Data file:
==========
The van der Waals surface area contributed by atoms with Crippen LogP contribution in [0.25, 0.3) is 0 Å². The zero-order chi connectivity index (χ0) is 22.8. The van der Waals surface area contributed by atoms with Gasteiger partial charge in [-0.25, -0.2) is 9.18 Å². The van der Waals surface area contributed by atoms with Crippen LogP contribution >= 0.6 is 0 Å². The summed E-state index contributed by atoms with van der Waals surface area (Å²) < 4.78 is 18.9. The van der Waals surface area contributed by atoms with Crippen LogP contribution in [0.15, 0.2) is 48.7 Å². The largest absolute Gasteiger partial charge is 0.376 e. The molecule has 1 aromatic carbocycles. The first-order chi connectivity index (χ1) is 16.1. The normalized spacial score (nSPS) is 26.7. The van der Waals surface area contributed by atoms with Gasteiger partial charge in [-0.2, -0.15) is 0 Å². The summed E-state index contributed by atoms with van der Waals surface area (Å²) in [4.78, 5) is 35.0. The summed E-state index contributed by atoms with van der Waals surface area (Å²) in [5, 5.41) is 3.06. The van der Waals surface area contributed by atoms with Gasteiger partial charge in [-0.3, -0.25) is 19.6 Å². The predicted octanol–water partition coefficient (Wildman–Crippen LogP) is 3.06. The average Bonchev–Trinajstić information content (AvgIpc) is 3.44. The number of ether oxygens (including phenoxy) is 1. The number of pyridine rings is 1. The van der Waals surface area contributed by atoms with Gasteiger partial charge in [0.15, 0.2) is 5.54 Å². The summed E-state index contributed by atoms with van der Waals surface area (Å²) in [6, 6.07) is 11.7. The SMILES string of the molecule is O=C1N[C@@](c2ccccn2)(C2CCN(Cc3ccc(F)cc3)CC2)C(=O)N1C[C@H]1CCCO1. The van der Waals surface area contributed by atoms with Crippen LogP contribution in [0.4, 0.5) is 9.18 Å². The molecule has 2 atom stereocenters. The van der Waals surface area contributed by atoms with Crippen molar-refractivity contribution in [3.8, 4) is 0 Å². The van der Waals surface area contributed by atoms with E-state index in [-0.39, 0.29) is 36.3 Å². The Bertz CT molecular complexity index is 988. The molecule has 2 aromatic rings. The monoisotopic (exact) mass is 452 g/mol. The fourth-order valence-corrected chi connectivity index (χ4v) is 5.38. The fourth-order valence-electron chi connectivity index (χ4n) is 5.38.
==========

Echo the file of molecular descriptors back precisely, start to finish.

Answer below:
The van der Waals surface area contributed by atoms with Crippen LogP contribution in [0.25, 0.3) is 0 Å². The zero-order chi connectivity index (χ0) is 22.8. The van der Waals surface area contributed by atoms with Gasteiger partial charge in [-0.25, -0.2) is 9.18 Å². The van der Waals surface area contributed by atoms with Crippen LogP contribution >= 0.6 is 0 Å². The summed E-state index contributed by atoms with van der Waals surface area (Å²) < 4.78 is 18.9. The van der Waals surface area contributed by atoms with Crippen LogP contribution in [0.15, 0.2) is 48.7 Å². The largest absolute Gasteiger partial charge is 0.376 e. The molecule has 1 aromatic carbocycles. The first-order chi connectivity index (χ1) is 16.1. The normalized spacial score (nSPS) is 26.7. The van der Waals surface area contributed by atoms with Gasteiger partial charge in [-0.2, -0.15) is 0 Å². The summed E-state index contributed by atoms with van der Waals surface area (Å²) in [4.78, 5) is 35.0. The summed E-state index contributed by atoms with van der Waals surface area (Å²) in [5, 5.41) is 3.06. The van der Waals surface area contributed by atoms with Gasteiger partial charge in [-0.3, -0.25) is 19.6 Å². The predicted octanol–water partition coefficient (Wildman–Crippen LogP) is 3.06. The average Bonchev–Trinajstić information content (AvgIpc) is 3.44. The number of ether oxygens (including phenoxy) is 1. The number of pyridine rings is 1. The van der Waals surface area contributed by atoms with Gasteiger partial charge in [0.15, 0.2) is 5.54 Å². The summed E-state index contributed by atoms with van der Waals surface area (Å²) in [6, 6.07) is 11.7. The SMILES string of the molecule is O=C1N[C@@](c2ccccn2)(C2CCN(Cc3ccc(F)cc3)CC2)C(=O)N1C[C@H]1CCCO1. The van der Waals surface area contributed by atoms with Crippen LogP contribution in [0.4, 0.5) is 9.18 Å². The molecule has 2 atom stereocenters. The van der Waals surface area contributed by atoms with Crippen molar-refractivity contribution in [3.8, 4) is 0 Å². The van der Waals surface area contributed by atoms with E-state index in [-0.39, 0.29) is 36.3 Å². The Bertz CT molecular complexity index is 988. The molecule has 2 aromatic rings. The monoisotopic (exact) mass is 452 g/mol. The fourth-order valence-corrected chi connectivity index (χ4v) is 5.38. The fourth-order valence-electron chi connectivity index (χ4n) is 5.38.